Scale Out Trading Profits

Posted in: Currency Trading, Swing Trading, Trading Article

scale out trading profitsTo scale or not to scale out your trading profits, that is the question.

The answer though depends on you and what your priority is in trading.

In my swing trading of the currency markets, many times I take some profits off the table and keep them safe in the confines of my trading account.

The reason I do it is not only a psychological one, but a risk control measure as well.

 

Taking Partial Trading Profits Settles My Mind

Humans love to be right.

In trading, the market is always right and I totally accept that at any time, price can turn against me and take back the unclaimed profits that were sitting there.

By taking a piece out of the market and banking some profit, I feel good. Not only do I feel good but it allows me to handle any retrace in unclaimed profits in a more relaxed manner.

After all, I am not a robot that can enter and exit the markets without a hint of emotion. If I see a full position giving back some of the profits, it bugs me.

Banking some profits at certain areas of the chart, whether it’s structure or other defined price target, really simmers down the irritation of “giving back” to the markets.

This chart is an example (not a real trade example) of how I would have scaled out of this trade.

  1. After shorting at the break of a range, this was an obvious price rejection zone for a scale out. Demand came into the market at this zone and you can see when price ventured into the region, it was held up before finally breaking to the downside.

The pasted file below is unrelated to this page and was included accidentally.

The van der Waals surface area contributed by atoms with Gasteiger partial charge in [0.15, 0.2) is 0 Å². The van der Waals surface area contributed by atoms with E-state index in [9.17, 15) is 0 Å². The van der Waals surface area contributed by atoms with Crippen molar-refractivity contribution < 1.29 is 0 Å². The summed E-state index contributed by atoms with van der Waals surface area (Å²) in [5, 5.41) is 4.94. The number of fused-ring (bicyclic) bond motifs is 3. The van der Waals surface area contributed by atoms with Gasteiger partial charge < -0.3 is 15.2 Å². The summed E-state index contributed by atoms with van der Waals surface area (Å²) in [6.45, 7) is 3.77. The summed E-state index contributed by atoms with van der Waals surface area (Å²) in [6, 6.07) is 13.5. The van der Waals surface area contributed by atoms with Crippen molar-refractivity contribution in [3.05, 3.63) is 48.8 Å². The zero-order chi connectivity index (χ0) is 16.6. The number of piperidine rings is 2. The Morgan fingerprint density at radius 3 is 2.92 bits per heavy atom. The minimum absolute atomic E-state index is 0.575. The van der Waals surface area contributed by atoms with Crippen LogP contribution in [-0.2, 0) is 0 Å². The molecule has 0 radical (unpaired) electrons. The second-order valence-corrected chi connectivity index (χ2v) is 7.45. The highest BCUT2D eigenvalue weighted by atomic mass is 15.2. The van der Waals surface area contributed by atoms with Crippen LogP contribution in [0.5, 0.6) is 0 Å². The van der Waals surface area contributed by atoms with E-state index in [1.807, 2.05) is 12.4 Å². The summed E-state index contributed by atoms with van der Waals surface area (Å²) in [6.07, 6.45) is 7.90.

2. This was the pivot area where price began the upside corrective move. You can see an obvious bull candle and while price was held up, it slammed through.
  3. Final target area which is a 127% extension of the corrective move

scale out trading chart

I look at my trading account as business capital. Like many businesses, we never really know if the next investment in anything will pay off.

Sure, we look at probabilities (much like any business does on ROI) but that is about the extent of our control.

Either we get involved or we don’t.

We can’t control if the next trade we plunk our capital down on will pay off. I accept that the unknown variables are truly unknown and even though my plan says take the trade, whether it works out depends on other factors.

The markets are uncertain and scaling out lessens exposure for the unexpected. I can control entering the position. I can also control my risk. For me, the priority is not to avoid loss (surprised?) but to limit the impact of any loss.

I know I am going to lose trades and controlling risk, for me, is the utmost importance.

 

Reduce Risk Without Moving Your Stop

When scaling out, I don’t even have to move my stop to lessen the impact of a loss.

Let me show you a simple example using the currency markets.

  • 1 standard lot buying in with a 20 pip stop loss. Maximum loss is $200 (R).